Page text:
martes, 28 de junio de 2011

Like an idiot.

Yesterday I talked with one of my contacts here in Uganda. We discussed some of the projects we are working on. My contact asked me some questions that not only was unable to reply to but made me feel like an idiot because I did not know the answer.
Matooke truck

One example:

Contact: "So we are working right now with a very interesting new cooking practice"
Me:"How much does it cost?"
Contact:"24,000 for materials and another 24,000 for maintenance over the 10 year life time"
Me: "(Playing smart) So it would be around 1,000 UGX per year per person considering an average household of 5.4 (Stats Bs since there are no 0.4 of humans)" - Should have asked: "How do you know it lasts ten years if it is a new practice?"
Contact: "Yes, that is around 50 cents of a Dollar per year per person, the only issue is that the household has to put a large sum upfront, but after we did the demonstration it was a complete success", "It has to be done right after the harvesting season since farmers don't have ways to store their produce and wait until prices are higher"
Me: "(Aja - Show off time) You know in this area there has been developments of commodity storage provided to farmers, you pay a moderate sum of 7 USD per month to store your crops until the prices go up, it seems to be working great" (31% of the population in Uganda still live with less than 1.25 USD per year).
Biker like an icon
Contact: "Oh! Ya! And how many people actually used it last season?"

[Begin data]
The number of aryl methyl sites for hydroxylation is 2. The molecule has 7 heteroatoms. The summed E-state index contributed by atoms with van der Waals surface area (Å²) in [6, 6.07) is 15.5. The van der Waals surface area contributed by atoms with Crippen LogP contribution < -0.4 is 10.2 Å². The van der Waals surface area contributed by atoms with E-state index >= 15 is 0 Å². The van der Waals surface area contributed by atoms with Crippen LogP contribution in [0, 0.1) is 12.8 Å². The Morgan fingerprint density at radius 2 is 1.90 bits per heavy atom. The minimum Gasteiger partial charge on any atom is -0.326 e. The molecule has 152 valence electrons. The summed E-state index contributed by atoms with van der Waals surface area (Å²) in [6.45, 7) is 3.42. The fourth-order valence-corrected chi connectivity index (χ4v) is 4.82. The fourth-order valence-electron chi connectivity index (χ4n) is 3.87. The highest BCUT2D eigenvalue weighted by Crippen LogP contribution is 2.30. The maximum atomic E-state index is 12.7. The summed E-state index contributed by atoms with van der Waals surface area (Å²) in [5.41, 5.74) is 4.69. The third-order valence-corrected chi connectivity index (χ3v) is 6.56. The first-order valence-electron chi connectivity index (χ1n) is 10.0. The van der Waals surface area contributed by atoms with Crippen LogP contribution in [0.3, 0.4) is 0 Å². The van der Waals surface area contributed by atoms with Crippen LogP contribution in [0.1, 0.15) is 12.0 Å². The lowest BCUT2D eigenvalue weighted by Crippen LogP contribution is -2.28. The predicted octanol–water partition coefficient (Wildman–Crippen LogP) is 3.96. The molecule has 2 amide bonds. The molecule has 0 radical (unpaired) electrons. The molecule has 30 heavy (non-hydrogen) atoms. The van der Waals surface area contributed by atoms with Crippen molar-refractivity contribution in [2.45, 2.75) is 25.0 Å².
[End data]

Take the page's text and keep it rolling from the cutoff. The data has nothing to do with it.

Me: "Huh? Well... Ahem, A very interesting question! (This answer was learned during my graduate education), I will have to comeback to you later" - (What an idiot!) - "You know what, I can see your experience in the field and perception to see through things by the nailing questions you make"
Contact:"Well I've been two years in the field and I have heard it all"
Me: "... (Thinking to myself) I wish I could develop that skill"

This is a great problem in the International Development industry, everyone says that this or that works and actually: no one really knows. Statistical methodologies like RCT (randomized control test), quasi-experiments and difference-in-difference tests are some of the preferred methods, but after reading study after study and critic after critic it seems that answering the question: "What does really work?" is quite complicated.

Houses in Uganda
Munzungu! Munzungu!
I had a dream, that with satellite imagery we could actually measure facts, not self-reported improvements or random surveys but real images. Problem right now is that access to data is limited. I have imagery from 2003, the project I am working on started in 2006. I can only measure the past, not the present, the future seems even more blurry. Any ideas?

I sometimes miss working for the car industry...

1 comentario:

  1. Stubi,
    ¡Qué bueno leerte!
    Usted no se me angustie; creo que con frecuencia, y sobre todo al principio de algo así, uno cree que tiene todas las respuestas y preguntas correctas y se da de topes con la realidad. Pero, confío también en que, poquito a poquito, los irás resolviendo. You know all this stuff. Hay una gran diferencia entre la teoría y la prática, pero no creo que sea insalvable. ¡Te mando hartos abrazos desde Chicagouuuu!